Do report any burning or excessive discomfort as soon as possible.
You may telephone Phototherapy room 01482 624192 or Reception 01482 623006. The PUVA nurse will give guidance on use of creams.
It is common in some patients who have had PUVA therapy for many years to show premature ageing of the skin, eg dryness, freckling and wrinkling. There is also a small risk with prolonged exposure to PUVA that skin cancers may develop. The people most at risk are those receiving prolonged continuous PUVA. It is therefore important that you have the shortest effective course of treatment required.
It is advisable to share the information contained in this leaflet with your partner and family (if you wish) so that they can be of help and support. There may be information they need to know, especially if they are helping or taking care of you following this treatment.
During your assessment a medical history will be taken so PLEASE BRING DETAILS OF ANY TABLETS AND CREAMS YOU ARE PRESENTLY USING. The do’s and don’t’s, along with risks and benefits will be discussed with you at the time of your assessment. Please ask any questions that you need answering during this time. If any further questions occur during the course of your treatment, please ask the nurse delivering your treatment.
What will happen?
You will need to attend twice weekly on a Monday/Thursday or Tuesday/Friday. This ensures the required minimum 72 hour between each treatment. The length of course will vary from one patient to another. On average this would be 10 to 15 weeks. Your agreed allocated time slot will be the same on both days of attendance throughout the course. The effect of treatment will be monitored carefully by the nurse at each attendance and any problems referred to the Phototherapy Nurse Specialist or medical staff.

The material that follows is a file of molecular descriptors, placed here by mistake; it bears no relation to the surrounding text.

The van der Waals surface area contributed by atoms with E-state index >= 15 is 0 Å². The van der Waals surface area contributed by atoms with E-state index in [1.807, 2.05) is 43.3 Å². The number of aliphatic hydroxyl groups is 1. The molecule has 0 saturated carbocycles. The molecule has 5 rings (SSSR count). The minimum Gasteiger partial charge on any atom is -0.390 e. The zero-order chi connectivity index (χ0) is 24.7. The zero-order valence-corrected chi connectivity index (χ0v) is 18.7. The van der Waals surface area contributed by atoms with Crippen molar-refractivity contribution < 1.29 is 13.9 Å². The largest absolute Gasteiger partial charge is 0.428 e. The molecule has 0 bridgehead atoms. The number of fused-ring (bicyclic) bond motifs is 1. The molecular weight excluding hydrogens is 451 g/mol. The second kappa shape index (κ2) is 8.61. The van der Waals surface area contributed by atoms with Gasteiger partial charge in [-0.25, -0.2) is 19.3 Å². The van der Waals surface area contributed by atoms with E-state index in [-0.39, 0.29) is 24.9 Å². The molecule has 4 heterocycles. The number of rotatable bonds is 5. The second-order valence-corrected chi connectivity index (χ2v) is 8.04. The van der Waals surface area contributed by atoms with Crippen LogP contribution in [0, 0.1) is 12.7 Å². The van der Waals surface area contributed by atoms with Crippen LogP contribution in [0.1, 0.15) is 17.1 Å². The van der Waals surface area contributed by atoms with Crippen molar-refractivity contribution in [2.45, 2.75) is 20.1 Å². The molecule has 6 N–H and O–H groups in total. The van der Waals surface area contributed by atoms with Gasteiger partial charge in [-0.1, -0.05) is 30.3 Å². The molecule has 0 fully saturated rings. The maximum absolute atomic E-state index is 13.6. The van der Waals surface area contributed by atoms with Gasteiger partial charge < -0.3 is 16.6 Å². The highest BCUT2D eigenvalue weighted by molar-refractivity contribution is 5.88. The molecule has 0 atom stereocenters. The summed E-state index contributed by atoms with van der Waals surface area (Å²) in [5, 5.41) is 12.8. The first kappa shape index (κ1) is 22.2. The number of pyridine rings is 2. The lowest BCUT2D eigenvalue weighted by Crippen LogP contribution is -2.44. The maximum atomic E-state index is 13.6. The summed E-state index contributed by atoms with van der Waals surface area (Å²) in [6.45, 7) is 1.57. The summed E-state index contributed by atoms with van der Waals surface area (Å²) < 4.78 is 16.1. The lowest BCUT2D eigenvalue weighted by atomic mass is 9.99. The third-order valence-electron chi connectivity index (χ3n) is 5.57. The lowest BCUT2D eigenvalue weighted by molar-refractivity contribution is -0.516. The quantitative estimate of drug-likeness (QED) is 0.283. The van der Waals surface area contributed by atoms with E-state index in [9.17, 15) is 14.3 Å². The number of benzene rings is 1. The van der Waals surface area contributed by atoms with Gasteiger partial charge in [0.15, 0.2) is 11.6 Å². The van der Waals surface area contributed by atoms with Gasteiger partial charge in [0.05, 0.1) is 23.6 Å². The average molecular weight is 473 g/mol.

You will also be reviewed by the CNS or your Dermatologist after 20 treatments in the Dermatology Outpatient Clinic.
If you fail to attend for more than two treatments without informing us, you will be discharged back to the care of your GP and your appointment slot will be given to another patient.
During your treatment
Each time you attend for treatment, you will be asked your name and date of birth to confirm your identity even when the nurses know you. You will also need to tell us of any problems with your skin since previous treatment eg has your skin been hot or sore, pink or red in areas.
During your course of treatment the dose of UVA and time required to deliver this will gradually increase, depending on the reaction of your skin.
Your eyes will be protected with goggles and your face will be protected by a mask/visor during treatment.
Do avoid alcohol of any kind before your PUVA treatment.
Do not miss treatments unless absolutely unavoidable because your regime depends on regular controlled PUVA exposure.
If you are unable to attend for treatment please telephone the Phototherapy room on 01482 624192 or reception on 01482 623006 and discuss this with the nursing staff.